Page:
At the core of WiLD Project workshops is an approach utilizing five basic organizing leadership practices that draw upon a rich history of community organizing, social movements, and campaigns. This framework is taught at the Harvard Kennedy School by Dr. Marshall Ganz, a celebrated civil rights organizer, and has been adapted in cultures and contexts launching grassroots efforts around the world.
Participants are intentionally recruited in small groups of 5-7 people where they will learn together and explore campaigns that will make a meaningful impact within their own organization, community, or cause. Each participant will learn the following five practices with the goal of returning home to apply their learnings:
- How to articulate a story of why you were called to lead, a story of those whom you hope to mobilize, and a story of action: self, us, and now.
- How to build intentional relationships as the foundation of purposeful collective actions.
- How to structure a team with shared purpose, ground rules and roles for effective leadership.
- How to strategize turning resources into the power to achieve clear goals.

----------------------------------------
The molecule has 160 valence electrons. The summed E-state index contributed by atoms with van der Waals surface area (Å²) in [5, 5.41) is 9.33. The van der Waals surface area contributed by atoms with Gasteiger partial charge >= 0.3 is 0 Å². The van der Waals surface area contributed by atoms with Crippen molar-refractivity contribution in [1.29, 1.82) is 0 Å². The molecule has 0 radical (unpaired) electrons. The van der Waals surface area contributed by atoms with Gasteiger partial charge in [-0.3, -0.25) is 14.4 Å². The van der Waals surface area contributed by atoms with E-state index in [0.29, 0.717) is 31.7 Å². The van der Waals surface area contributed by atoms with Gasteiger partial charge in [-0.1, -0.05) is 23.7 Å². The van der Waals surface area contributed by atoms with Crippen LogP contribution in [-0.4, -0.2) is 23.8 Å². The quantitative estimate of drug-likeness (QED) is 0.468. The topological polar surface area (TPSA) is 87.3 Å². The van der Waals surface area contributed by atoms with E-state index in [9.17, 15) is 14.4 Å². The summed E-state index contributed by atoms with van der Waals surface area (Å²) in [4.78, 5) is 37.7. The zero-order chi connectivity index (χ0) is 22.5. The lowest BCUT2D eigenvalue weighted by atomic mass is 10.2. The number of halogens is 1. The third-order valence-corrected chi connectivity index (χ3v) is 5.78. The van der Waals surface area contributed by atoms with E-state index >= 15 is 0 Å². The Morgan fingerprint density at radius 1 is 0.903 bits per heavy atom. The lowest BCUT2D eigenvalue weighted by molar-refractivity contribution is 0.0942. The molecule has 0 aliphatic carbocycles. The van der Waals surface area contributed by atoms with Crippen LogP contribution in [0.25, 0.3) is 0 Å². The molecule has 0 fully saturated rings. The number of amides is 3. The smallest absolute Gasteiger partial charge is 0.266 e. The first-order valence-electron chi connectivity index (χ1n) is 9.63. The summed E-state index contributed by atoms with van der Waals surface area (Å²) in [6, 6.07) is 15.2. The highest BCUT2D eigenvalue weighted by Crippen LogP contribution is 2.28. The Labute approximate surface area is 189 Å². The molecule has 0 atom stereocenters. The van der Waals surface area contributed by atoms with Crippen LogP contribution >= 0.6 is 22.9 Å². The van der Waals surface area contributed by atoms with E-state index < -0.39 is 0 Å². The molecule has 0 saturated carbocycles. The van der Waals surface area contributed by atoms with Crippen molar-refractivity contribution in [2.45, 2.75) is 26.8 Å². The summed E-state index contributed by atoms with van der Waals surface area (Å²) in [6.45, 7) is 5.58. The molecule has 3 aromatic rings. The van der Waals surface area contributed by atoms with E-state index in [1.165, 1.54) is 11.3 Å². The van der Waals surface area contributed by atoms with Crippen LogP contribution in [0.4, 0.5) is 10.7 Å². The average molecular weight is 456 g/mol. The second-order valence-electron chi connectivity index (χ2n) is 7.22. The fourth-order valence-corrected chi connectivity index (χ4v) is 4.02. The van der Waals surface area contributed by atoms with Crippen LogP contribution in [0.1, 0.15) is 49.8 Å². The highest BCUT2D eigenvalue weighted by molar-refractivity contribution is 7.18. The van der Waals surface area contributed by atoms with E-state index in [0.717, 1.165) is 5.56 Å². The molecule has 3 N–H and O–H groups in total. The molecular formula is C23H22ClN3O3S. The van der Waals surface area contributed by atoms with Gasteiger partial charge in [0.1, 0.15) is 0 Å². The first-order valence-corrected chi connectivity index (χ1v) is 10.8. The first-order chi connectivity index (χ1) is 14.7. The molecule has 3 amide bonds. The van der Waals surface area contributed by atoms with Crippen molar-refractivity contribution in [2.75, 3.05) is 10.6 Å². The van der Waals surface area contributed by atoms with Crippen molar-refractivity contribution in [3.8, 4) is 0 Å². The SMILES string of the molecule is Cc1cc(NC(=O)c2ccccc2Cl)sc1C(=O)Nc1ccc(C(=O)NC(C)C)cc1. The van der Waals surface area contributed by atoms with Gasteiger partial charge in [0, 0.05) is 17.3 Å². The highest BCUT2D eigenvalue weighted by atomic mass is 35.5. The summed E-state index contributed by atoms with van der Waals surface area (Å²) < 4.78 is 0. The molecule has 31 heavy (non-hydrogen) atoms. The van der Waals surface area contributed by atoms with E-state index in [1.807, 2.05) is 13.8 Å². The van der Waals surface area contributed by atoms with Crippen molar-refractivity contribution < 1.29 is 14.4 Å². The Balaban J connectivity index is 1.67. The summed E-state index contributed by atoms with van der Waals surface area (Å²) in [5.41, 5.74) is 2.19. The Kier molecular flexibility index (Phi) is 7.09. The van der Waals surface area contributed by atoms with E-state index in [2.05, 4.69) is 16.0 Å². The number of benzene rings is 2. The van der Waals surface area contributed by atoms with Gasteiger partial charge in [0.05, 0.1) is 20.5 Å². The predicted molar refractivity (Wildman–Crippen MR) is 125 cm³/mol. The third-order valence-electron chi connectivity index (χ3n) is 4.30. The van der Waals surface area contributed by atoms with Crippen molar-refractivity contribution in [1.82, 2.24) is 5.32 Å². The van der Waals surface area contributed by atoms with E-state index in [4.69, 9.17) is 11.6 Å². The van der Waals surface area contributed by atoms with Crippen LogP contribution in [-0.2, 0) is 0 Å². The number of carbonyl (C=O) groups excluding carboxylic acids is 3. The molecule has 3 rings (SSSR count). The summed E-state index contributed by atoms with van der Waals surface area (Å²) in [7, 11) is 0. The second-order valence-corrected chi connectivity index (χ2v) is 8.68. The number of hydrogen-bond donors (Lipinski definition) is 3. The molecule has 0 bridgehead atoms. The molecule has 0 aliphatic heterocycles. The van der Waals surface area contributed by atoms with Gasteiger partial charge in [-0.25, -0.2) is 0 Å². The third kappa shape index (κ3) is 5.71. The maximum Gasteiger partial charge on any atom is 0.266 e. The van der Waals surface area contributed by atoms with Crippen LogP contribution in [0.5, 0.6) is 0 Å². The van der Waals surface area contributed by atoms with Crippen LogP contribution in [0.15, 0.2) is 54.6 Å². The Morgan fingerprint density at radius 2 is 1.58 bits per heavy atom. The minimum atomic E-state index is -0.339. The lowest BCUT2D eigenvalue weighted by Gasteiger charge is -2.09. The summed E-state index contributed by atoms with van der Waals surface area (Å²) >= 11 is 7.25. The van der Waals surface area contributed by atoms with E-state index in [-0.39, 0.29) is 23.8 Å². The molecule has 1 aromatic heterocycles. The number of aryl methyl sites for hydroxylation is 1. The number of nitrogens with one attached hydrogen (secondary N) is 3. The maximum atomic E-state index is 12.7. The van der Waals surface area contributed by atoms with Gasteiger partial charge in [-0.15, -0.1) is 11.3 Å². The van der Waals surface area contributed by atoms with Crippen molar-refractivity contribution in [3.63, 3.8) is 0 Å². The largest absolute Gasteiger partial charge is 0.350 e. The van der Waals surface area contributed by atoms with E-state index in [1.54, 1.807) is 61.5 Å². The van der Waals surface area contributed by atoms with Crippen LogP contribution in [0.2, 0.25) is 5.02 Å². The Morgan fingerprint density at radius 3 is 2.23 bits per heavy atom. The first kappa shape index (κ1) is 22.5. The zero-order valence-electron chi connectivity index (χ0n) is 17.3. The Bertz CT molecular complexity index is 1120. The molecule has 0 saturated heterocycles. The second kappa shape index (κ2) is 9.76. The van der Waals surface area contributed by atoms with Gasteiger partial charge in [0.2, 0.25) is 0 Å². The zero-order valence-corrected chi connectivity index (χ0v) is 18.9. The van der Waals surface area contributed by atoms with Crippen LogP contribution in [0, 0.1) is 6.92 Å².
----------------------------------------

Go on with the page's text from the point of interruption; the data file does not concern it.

- How to translate strategy into measurable, motivational, and effective action.
The workshops are coordinated by Dan Grandone, who brings 20 years of experience as a community organizer and leadership trainer. Dan has adapted this framework in cultures and contexts across the country and internationally, and served as a Teaching Fellow with Professor Ganz. Additional trainers are recruited from the Leading Change Network—a global community of practice with extensive experience leading workshops.
A priority of the WiLD Project is building capacity of new trainers in this framework. Since launching, we’ve seen the growth of an expanding number of Wisconsin trainers who with coaching support have taken an active role in leading training sessions!